Amid the continuing fallout in the wake of Carillion’s failure this past January, the company’s downfall is getting a closer look by regulators amid concerns that it “misclassified” borrowings –and not by insignificant amounts, as the tally now stands at as much as $674 million.
Bloomberg reported that the $674 million may be the amount that the firm had incorrectly identified as “other creditors” upon classifying liabilities. That charge comes from the U.K. Parliament Work and Pensions Committee, as noted in a Monday statement, which in turn relies on estimates from Moody’s.
The issues surrounding liabilities classification had been discussed by the company’s board three years ago. Some spotlights on liabilities had been tied to research from UBS Group, where the $674 million is owed to banks such as Banco Santander, “as part of a government initiative to speed up payments to suppliers.”
Under that initiative, small and medium firms that were working for Carillion could present their invoices at Banco Santander and get paid at a discounted rate, rather than wait months for Carillion’s payments. Carillion, as the newswire reported, owed the banks money, which should have been classified as borrowings. Said the Committee, “the company used its suppliers as a line of credit to shore up its fragile balance sheet, then in another of its accounting tricks ‘reclassified’ this borrowing to hide the true extent of its massive debt,” which equated to about 1.6 billion pounds.
The shockwaves will likely be considerable as the Prompt Payment Directory conglomerate said there has been a 30 percent increase year over year in the number of construction-specific firms staring into the abyss of bankruptcy, as reported last week in Rac. The rough sledding for this sector comes in the midst of a survey of 400 smaller construction firms. Of that roster, three quarters said they face “severe” financial challenges.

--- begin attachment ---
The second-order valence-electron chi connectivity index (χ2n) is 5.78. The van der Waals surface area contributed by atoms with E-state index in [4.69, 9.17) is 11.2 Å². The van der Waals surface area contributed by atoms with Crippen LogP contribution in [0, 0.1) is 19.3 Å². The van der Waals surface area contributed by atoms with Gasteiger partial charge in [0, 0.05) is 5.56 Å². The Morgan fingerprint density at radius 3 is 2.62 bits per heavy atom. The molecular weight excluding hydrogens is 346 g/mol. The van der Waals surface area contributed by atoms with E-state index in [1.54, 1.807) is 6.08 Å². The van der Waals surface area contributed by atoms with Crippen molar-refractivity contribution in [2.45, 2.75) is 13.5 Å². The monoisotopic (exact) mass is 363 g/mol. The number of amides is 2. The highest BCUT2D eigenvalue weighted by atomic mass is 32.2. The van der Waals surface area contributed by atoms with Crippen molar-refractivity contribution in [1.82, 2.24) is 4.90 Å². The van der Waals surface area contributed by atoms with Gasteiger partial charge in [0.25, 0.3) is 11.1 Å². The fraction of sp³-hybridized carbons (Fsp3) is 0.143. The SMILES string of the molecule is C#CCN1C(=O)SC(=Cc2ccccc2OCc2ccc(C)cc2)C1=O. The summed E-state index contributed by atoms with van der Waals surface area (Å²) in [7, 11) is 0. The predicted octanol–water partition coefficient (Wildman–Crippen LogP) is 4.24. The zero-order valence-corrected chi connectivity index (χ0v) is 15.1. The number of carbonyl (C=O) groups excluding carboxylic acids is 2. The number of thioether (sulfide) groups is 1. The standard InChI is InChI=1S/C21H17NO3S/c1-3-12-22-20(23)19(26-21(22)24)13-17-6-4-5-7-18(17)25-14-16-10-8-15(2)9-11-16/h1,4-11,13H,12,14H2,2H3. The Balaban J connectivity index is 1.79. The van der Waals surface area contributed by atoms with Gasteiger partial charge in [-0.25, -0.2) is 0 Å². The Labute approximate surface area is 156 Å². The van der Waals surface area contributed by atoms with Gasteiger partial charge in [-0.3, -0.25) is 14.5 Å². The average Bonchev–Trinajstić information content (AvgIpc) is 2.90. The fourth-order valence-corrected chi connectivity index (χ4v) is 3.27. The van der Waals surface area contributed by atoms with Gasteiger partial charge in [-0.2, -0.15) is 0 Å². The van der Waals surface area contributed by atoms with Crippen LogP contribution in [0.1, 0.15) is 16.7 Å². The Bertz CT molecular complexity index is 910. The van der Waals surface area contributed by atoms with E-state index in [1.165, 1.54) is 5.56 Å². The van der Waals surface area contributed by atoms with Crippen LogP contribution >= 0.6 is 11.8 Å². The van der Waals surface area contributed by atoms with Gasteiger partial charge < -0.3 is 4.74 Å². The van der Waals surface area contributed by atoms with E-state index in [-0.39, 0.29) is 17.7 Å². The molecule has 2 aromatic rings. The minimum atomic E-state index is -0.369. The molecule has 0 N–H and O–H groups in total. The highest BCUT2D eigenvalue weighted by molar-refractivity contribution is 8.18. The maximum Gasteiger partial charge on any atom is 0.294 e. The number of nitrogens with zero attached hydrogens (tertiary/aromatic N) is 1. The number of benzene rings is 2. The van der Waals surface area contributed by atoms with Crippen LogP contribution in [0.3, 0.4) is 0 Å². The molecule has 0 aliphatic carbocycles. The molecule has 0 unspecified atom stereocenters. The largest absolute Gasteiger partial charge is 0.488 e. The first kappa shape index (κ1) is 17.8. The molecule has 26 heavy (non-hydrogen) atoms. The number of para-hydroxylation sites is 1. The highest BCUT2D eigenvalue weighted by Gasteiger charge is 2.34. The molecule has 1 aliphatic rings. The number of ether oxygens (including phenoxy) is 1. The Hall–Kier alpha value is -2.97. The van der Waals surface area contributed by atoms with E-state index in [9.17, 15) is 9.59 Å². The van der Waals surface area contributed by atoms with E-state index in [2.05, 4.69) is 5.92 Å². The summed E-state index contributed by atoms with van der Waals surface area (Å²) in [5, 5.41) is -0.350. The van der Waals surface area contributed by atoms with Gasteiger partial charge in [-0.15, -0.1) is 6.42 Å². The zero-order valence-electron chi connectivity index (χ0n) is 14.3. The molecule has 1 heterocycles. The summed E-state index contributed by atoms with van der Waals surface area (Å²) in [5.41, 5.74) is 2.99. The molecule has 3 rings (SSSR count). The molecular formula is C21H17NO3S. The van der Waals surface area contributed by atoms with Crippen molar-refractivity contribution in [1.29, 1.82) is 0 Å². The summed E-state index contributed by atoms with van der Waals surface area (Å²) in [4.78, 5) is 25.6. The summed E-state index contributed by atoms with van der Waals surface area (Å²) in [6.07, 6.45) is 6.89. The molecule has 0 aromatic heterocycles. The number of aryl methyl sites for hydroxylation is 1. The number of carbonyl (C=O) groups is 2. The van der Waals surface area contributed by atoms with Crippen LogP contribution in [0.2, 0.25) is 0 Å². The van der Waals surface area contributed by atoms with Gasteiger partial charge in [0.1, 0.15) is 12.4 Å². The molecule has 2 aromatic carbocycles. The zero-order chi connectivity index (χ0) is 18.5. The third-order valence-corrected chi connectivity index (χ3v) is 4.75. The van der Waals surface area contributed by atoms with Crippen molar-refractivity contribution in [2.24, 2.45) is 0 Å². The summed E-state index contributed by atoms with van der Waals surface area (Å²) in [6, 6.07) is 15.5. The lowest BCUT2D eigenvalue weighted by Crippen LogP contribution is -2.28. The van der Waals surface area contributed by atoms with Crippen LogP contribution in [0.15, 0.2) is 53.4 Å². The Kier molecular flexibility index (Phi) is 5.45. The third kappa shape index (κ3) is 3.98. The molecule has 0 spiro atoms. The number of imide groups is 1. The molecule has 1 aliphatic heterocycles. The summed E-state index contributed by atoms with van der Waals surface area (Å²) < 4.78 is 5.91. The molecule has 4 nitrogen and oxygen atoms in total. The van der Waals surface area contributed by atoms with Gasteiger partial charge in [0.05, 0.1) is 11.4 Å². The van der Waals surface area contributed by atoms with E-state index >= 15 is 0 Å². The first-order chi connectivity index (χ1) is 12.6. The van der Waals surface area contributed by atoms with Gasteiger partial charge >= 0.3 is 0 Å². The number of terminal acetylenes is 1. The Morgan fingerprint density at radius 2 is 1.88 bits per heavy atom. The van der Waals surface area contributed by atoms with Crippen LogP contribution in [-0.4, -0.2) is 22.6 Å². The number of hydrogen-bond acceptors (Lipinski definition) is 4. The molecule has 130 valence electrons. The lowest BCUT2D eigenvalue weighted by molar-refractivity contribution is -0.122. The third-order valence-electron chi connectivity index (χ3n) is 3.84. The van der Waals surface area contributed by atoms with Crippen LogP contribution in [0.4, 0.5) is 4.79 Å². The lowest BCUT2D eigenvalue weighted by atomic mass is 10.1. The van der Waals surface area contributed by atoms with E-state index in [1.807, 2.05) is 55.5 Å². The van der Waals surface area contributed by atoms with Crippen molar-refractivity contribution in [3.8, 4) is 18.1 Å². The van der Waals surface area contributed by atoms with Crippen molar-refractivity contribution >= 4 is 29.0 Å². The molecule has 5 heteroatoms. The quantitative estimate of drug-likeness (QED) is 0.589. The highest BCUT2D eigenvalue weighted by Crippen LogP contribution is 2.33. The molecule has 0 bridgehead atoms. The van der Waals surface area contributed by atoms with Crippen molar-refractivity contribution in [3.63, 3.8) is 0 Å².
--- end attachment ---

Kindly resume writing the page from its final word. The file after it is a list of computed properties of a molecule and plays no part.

The Directory has said that the sharp boost in financially distressed firms comes even as “prompt payment codes” have sought to make supplier payments relatively speedier across a 45-day window. But 73 percent of construction firms have said they have been paid beyond that 45-day time period.
And Carillion is not an isolated incident — the Prompt Payment Directory has reported that the number of SME owners finding themselves in a struggle, both financially and in terms of mental health, has been on the rise.
Research across more than 1,000 business owners found that half of owners’ businesses are on the cusp of bankruptcy or outright liquidation, tied to late payments. That percentage of owners reporting distress is up 23 percent from last year. As many as 52 percent say that poor cash flow lies at the root of their troubles.
Sixty-three percent of those surveyed said that the late payments had caused those same business owners to skip “paying themselves,” while 42 percent had skipped bonuses. If customers continue the late payment trend, more than half of the owners said that the progress of their businesses would be impacted.
In separate, company-specific news, the global small business platform Xero said it has unveiled Xero Small Business Insights in New Zealand, which offers a snapshot of the economic health of smaller firms. The service analyzes data that spans cash flow, hiring practices and cross-border activity. The data, which is updated monthly, is drawn from several hundred thousand Xero subscribers. According to initial metrics cited by the company, between March 2017 to March 2018, 50 percent of smaller New Zealand firms were cash flow positive in any given month.